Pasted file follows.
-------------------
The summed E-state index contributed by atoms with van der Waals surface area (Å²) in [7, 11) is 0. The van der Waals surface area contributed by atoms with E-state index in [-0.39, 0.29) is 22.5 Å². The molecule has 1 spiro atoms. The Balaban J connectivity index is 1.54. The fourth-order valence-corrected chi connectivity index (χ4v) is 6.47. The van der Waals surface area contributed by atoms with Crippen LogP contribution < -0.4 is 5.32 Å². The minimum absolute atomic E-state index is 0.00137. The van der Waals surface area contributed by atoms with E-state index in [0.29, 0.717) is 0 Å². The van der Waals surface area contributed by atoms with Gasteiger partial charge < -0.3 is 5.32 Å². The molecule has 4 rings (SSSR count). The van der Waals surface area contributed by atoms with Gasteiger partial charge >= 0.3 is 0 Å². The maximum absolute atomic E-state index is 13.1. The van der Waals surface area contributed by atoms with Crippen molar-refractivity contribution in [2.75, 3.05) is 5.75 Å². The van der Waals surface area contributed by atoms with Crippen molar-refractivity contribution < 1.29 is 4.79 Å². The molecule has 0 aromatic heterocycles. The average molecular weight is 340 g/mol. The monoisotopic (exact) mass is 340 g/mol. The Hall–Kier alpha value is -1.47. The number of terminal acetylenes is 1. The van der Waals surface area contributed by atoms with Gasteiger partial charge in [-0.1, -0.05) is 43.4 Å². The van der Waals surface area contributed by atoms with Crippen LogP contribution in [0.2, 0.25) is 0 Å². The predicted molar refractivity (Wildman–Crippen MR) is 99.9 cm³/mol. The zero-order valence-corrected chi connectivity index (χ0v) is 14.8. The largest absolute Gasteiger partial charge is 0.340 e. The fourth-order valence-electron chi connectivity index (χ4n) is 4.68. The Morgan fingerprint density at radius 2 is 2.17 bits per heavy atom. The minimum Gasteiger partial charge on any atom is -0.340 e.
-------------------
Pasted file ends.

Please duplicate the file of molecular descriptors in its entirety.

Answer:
The summed E-state index contributed by atoms with van der Waals surface area (Å²) in [7, 11) is 0. The van der Waals surface area contributed by atoms with E-state index in [-0.39, 0.29) is 22.5 Å². The molecule has 1 spiro atoms. The Balaban J connectivity index is 1.54. The fourth-order valence-corrected chi connectivity index (χ4v) is 6.47. The van der Waals surface area contributed by atoms with Crippen LogP contribution < -0.4 is 5.32 Å². The minimum absolute atomic E-state index is 0.00137. The van der Waals surface area contributed by atoms with E-state index in [0.29, 0.717) is 0 Å². The van der Waals surface area contributed by atoms with Gasteiger partial charge < -0.3 is 5.32 Å². The molecule has 4 rings (SSSR count). The van der Waals surface area contributed by atoms with Gasteiger partial charge >= 0.3 is 0 Å². The maximum absolute atomic E-state index is 13.1. The van der Waals surface area contributed by atoms with Crippen molar-refractivity contribution in [2.75, 3.05) is 5.75 Å². The van der Waals surface area contributed by atoms with Crippen molar-refractivity contribution < 1.29 is 4.79 Å². The molecule has 0 aromatic heterocycles. The average molecular weight is 340 g/mol. The monoisotopic (exact) mass is 340 g/mol. The Hall–Kier alpha value is -1.47. The number of terminal acetylenes is 1. The van der Waals surface area contributed by atoms with Gasteiger partial charge in [-0.1, -0.05) is 43.4 Å². The van der Waals surface area contributed by atoms with Crippen LogP contribution in [0.2, 0.25) is 0 Å². The predicted molar refractivity (Wildman–Crippen MR) is 99.9 cm³/mol. The zero-order valence-corrected chi connectivity index (χ0v) is 14.8. The largest absolute Gasteiger partial charge is 0.340 e. The fourth-order valence-electron chi connectivity index (χ4n) is 4.68. The Morgan fingerprint density at radius 2 is 2.17 bits per heavy atom. The minimum Gasteiger partial charge on any atom is -0.340 e.